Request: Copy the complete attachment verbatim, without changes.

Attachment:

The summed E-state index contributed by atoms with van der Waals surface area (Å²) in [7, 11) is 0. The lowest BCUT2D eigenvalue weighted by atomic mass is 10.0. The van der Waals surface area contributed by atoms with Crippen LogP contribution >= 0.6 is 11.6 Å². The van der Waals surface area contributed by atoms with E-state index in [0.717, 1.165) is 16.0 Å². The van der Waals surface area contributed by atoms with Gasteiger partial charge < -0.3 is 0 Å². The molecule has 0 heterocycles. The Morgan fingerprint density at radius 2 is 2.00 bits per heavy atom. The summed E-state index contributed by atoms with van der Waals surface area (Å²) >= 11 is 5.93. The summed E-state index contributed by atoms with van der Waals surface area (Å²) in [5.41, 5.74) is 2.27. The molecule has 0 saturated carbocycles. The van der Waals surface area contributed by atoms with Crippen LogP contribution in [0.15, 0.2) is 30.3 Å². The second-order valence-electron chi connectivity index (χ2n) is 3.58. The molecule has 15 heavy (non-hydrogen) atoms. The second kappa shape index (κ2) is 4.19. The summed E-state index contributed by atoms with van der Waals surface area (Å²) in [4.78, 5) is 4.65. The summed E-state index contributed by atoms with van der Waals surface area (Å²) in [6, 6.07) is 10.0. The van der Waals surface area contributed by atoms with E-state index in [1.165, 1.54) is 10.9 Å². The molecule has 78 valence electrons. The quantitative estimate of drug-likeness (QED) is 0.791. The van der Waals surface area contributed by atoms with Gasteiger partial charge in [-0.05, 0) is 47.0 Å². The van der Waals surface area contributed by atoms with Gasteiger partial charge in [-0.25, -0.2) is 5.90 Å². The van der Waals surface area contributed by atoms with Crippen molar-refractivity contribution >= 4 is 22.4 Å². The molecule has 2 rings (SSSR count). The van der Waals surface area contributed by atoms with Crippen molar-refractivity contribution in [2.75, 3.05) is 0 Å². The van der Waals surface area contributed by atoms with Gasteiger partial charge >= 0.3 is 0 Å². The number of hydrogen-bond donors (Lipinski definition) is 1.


The summed E-state index contributed by atoms with van der Waals surface area (Å²) in [7, 11) is 0. The lowest BCUT2D eigenvalue weighted by atomic mass is 10.0. The van der Waals surface area contributed by atoms with Crippen LogP contribution >= 0.6 is 11.6 Å². The van der Waals surface area contributed by atoms with E-state index in [0.717, 1.165) is 16.0 Å². The van der Waals surface area contributed by atoms with Gasteiger partial charge < -0.3 is 0 Å². The molecule has 0 heterocycles. The Morgan fingerprint density at radius 2 is 2.00 bits per heavy atom. The summed E-state index contributed by atoms with van der Waals surface area (Å²) >= 11 is 5.93. The summed E-state index contributed by atoms with van der Waals surface area (Å²) in [5.41, 5.74) is 2.27. The molecule has 0 saturated carbocycles. The van der Waals surface area contributed by atoms with Crippen LogP contribution in [0.15, 0.2) is 30.3 Å². The second-order valence-electron chi connectivity index (χ2n) is 3.58. The molecule has 15 heavy (non-hydrogen) atoms. The second kappa shape index (κ2) is 4.19. The summed E-state index contributed by atoms with van der Waals surface area (Å²) in [4.78, 5) is 4.65. The summed E-state index contributed by atoms with van der Waals surface area (Å²) in [6, 6.07) is 10.0. The van der Waals surface area contributed by atoms with E-state index in [1.165, 1.54) is 10.9 Å². The molecule has 78 valence electrons. The quantitative estimate of drug-likeness (QED) is 0.791. The van der Waals surface area contributed by atoms with Gasteiger partial charge in [-0.05, 0) is 47.0 Å². The van der Waals surface area contributed by atoms with Gasteiger partial charge in [-0.25, -0.2) is 5.90 Å². The van der Waals surface area contributed by atoms with Crippen molar-refractivity contribution >= 4 is 22.4 Å². The molecule has 2 rings (SSSR count). The van der Waals surface area contributed by atoms with Crippen molar-refractivity contribution in [2.75, 3.05) is 0 Å². The van der Waals surface area contributed by atoms with Gasteiger partial charge >= 0.3 is 0 Å². The number of hydrogen-bond donors (Lipinski definition) is 1.